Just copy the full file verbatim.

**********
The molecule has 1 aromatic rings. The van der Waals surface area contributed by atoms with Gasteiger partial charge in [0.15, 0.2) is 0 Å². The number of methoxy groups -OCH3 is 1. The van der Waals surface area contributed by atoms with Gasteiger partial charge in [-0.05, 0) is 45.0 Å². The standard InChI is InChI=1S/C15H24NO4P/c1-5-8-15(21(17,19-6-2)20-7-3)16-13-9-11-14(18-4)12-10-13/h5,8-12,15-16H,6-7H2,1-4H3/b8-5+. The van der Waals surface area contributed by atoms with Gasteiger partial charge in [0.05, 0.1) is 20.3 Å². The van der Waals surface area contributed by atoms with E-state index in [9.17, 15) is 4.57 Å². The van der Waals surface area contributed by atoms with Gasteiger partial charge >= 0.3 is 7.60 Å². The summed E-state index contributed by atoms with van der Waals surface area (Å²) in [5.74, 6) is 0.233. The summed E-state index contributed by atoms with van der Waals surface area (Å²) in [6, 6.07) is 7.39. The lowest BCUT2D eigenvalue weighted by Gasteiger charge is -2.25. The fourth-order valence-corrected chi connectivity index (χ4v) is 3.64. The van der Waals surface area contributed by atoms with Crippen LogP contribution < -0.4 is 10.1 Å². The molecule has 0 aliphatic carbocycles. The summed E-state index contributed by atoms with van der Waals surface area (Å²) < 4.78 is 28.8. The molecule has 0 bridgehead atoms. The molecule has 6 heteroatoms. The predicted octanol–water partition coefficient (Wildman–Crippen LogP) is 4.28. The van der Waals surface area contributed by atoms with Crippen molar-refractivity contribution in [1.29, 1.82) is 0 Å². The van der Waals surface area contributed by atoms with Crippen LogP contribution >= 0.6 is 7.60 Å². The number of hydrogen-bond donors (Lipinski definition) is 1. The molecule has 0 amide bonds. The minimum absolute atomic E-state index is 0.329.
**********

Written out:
The molecule has 1 aromatic rings. The van der Waals surface area contributed by atoms with Gasteiger partial charge in [0.15, 0.2) is 0 Å². The number of methoxy groups -OCH3 is 1. The van der Waals surface area contributed by atoms with Gasteiger partial charge in [-0.05, 0) is 45.0 Å². The standard InChI is InChI=1S/C15H24NO4P/c1-5-8-15(21(17,19-6-2)20-7-3)16-13-9-11-14(18-4)12-10-13/h5,8-12,15-16H,6-7H2,1-4H3/b8-5+. The van der Waals surface area contributed by atoms with Gasteiger partial charge in [0.05, 0.1) is 20.3 Å². The van der Waals surface area contributed by atoms with E-state index in [9.17, 15) is 4.57 Å². The van der Waals surface area contributed by atoms with Gasteiger partial charge >= 0.3 is 7.60 Å². The summed E-state index contributed by atoms with van der Waals surface area (Å²) in [5.74, 6) is 0.233. The summed E-state index contributed by atoms with van der Waals surface area (Å²) in [6, 6.07) is 7.39. The lowest BCUT2D eigenvalue weighted by Gasteiger charge is -2.25. The fourth-order valence-corrected chi connectivity index (χ4v) is 3.64. The van der Waals surface area contributed by atoms with Crippen LogP contribution < -0.4 is 10.1 Å². The molecule has 0 aliphatic carbocycles. The summed E-state index contributed by atoms with van der Waals surface area (Å²) < 4.78 is 28.8. The molecule has 0 bridgehead atoms. The molecule has 6 heteroatoms. The predicted octanol–water partition coefficient (Wildman–Crippen LogP) is 4.28. The van der Waals surface area contributed by atoms with Crippen molar-refractivity contribution in [1.29, 1.82) is 0 Å². The van der Waals surface area contributed by atoms with Crippen LogP contribution >= 0.6 is 7.60 Å². The number of hydrogen-bond donors (Lipinski definition) is 1. The molecule has 0 amide bonds. The minimum absolute atomic E-state index is 0.329.